Definition of a Push Notification
A push notification is a type of message sent from an application to a device, most commonly used by mobile apps to deliver pertinent information to their mobile users. Push notifications appear as alert-style messages on the home screen or notification area of a user’s device. The user does not need to have the app open or running to receive a notification from that app. Push notifications are available through all operating systems: iOS, Android, and more.
It’s important to understand that push notifications are more than just another mobile messaging channel. Push notifications provide mobile apps with a unique opportunity to intimately engage and communicate with their users.
How Mobile Apps Should Use Push
Push notifications should be used to enhance the product experience and drive user engagement and revenue. To do this, push notifications need to convey information that users need or want to receive. There are two types of push notifications that every mobile app should be sending: transactional and engagement.
Transactional push notifications are used to deliver information that users need to receive at a specific time. For example, travel apps should use transactional push notifications to send a message about a flight update or gate change.
Engagement push notifications should be used to deliver information that drives users to complete key virtuous actions – for example, making a purchase or sharing on social. When crafted correctly, this type of push notification can have significant impact on user retention, engagement, and lifetime value. The important thing to consider is every user is different, and users should only receive engagement push notifications that are uniquely personalized and relevant to them.
Components of a Push Notification
1. Title: Indicates which app is sending the push notification.
2. Icon: Also indicates the app sending the push notification.
3. Text: Displays the copy of the push notification. The iOS banner display shows only the first 60 characters, and the Android banner display shows only the first 45 characters.
4. Swipe: Allows the user to take action immediately after they swipe. Swiping on a push notification directs the user into the app, in some cases into a specific or unique page in the app. The swipe function is available from the lock screen of the device. When the screen is unlocked, the user can engage by clicking or tapping on the notification.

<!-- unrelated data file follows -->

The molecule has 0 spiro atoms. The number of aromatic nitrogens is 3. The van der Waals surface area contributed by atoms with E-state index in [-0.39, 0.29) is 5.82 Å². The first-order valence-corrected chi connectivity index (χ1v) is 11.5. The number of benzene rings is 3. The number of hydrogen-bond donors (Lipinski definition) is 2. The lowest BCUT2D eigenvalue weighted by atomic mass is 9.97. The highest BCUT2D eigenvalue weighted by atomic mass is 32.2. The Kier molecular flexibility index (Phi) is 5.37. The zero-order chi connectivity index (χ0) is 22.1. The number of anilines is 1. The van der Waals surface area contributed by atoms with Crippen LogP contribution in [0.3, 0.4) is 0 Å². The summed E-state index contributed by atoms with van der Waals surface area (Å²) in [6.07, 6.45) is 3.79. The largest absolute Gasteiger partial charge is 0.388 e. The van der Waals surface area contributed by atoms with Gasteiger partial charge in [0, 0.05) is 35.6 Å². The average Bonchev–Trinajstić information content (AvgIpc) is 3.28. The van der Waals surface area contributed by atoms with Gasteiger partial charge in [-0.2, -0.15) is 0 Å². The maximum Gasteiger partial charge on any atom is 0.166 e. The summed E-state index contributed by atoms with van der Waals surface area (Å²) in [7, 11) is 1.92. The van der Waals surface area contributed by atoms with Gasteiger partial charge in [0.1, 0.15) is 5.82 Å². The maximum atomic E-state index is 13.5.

How Push Notifications are Controlled
Push notifications sent through iOS are controlled from the notification center in the Settings section of the device. iOS users have a great deal of control when it comes to enabling or disabling push notifications, as they can be turned off or on by the user at any time. Additionally, before iOS apps can send push notifications to a specific user, they must ask and receive permission from that user.
Push notifications sent through Android are controlled from the App info section in the Settings section of the device. One key difference is that Android apps are not required to ask for permission before sending push notifications. In this case, the onus is on the user to opt out of receiving notifications from a specific app.
Push Notification Levers
Push notifications have become the primary tool for driving mobile engagement, and winning apps have learned to take advantage of the many levers they can pull to create and send push notifications that delight. These levers include:
User targeting and segmentation: which users should receive the push notification?
Content, copy and personalization: what should the push notification say? How can it be effectively personalized?
Timing: when should each user receive the push notification?
After the push: what happens after the push notification is received?